The above observations are a preamble to a contrast: just this afternoon I received a copy of the Mathematics Monthly, magazine of the MAA. The table of contents on the cover gives ample evidence that the level of the Math Monthly never fluctuates from the pedestrian. 'Pedestrian' does not necessarily mean inferior or without value. Although the mathematics in them rarely goes beyond the 19th or early 20th century, some of the articles hold interesting ideas. Here is a sampling:

(1)Drilling for Polygons : Designing a drill that will produce polygonal holes
(2) Prime Divisors on Thin Sequences:Simple additive number theory
(3) Explicit Solutions to a certain third order recurrence relation: Very elementary
(4)How Nature's Speed Limit on communication relates to quantum mechanics:The article is in the language of quantum computation. I've the impression that its' very long-winded pages (complete with exercises!) could be cut 50%.
(5)A Generalization of the Cayley- Hamilton Theorem: Extremely elementary
(6)Tossing coins to guess a secret number Elementary game theory

By asserting that the contents of the Math Monthly are pedestrian, I'm implying that it appears to me to be without aspirations. It is for people who are already satisfied with what they already know. It can be read and understood by scientists, engineers and technicians, (the SET subset of STEM ) with perhaps a pages or two of explanations of unfamiliar terms. Not without interest, it is without ambition.

Well, okay: the Math Monthly is targeted to teachers of mathematics; one can see how some of these papers might be used in a classroom context. But the point that strikes me is that the BAMS is "too advanced" and the AMM "too elementary" for my purposes, and, I suspect, for the purposes of many people involved in one way or another with mathematics.

Perhaps my situation is special: I left mathematics for 25 years to pursue a literary career, and only picked it up again in my 40's. Obviously I'm going to be out of the loop in several fields of modern mathematics. Yet I suspect that many people feel the way I do, and that it is not a matter of personal backgrounds but a comment on the state of the sciences today.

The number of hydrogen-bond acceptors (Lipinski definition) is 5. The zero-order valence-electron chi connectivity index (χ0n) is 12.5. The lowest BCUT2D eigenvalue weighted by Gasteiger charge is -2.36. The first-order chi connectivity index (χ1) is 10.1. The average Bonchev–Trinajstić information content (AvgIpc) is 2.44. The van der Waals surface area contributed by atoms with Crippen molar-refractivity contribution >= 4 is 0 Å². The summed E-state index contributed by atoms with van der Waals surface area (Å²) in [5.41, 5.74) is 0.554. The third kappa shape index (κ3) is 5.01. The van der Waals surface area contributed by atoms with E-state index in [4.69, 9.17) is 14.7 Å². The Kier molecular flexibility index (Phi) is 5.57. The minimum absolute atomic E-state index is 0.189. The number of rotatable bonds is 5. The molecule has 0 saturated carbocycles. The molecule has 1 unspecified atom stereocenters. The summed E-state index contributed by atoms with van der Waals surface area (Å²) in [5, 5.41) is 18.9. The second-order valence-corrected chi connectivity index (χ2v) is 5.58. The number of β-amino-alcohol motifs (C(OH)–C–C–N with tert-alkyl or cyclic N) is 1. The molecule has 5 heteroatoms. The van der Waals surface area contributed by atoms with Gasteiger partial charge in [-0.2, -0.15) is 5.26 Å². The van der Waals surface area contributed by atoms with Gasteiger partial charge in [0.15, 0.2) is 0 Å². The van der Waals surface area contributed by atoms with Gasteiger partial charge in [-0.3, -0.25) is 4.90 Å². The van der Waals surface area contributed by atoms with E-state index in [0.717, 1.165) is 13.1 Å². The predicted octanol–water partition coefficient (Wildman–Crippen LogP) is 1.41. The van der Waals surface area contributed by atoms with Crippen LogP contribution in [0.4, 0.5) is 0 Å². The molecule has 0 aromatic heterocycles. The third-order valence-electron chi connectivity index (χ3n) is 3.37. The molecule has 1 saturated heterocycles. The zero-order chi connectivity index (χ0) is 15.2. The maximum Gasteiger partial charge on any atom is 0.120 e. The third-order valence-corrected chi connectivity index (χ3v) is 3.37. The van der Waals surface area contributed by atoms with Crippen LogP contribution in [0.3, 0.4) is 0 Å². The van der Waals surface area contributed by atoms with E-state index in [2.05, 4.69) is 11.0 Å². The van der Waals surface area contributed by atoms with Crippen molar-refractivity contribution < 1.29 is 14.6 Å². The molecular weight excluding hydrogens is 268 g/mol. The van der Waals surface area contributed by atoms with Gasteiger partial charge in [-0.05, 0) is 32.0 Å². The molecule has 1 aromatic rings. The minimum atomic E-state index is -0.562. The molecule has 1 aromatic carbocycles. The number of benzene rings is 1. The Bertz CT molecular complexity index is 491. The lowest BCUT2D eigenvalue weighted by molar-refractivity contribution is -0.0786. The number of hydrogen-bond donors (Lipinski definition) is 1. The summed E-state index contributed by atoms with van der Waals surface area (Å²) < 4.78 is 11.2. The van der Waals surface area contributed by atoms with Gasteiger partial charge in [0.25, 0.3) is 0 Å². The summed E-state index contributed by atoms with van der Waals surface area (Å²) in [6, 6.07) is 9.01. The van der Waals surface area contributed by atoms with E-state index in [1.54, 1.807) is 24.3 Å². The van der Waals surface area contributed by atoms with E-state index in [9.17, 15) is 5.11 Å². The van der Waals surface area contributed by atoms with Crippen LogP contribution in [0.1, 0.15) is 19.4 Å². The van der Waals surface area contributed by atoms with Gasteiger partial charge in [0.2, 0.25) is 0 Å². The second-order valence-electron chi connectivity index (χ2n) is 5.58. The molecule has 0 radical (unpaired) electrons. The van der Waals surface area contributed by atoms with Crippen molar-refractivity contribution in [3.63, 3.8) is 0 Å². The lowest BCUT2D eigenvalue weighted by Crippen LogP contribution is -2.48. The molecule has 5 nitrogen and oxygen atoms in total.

One knows, for example, that in the field of academic literary criticism, the unpalatable linguistics of Deconstructionism was used as a way of slamming shut the doors of this field for any candidate for a PhD (or tenure) who found its' 'hermeneutics' unacceptably rebarbative. This manifestation of linguistic imperialism collapsed when it was discovered that Paul de Man, the inventor of said hermeneutics, was a deeply stained anti-Semitic journalist and collaborator in Belgium in WWII. However for a decade or so between the 70's and 80's, one of the qualifications for an advanced degree in literature at many of the major universities was that one hated the actual activity of reading fiction and poetry!

I don't think that one can extend such a pejorative description to mathematicians: that is to say, I don't believe that most of them are inventing far-out or far-fetched jargon just to make themselves incomprehensible to all but their own graduate students! Yet the results are often similar. With each shift in the linguistics of mathematics, caused by new ways of looking at things and changing fashions, there is an entire sub-class of mathematically active persons (Paul Erdös would have said, "those whose brains are not asleep") who are forced to drop out because they can't understand the new textbooks, let alone the articles in the journals. These shifts are occurring more and more frequently, leading to the extreme Balkanization of mathematics with which we are all familiar.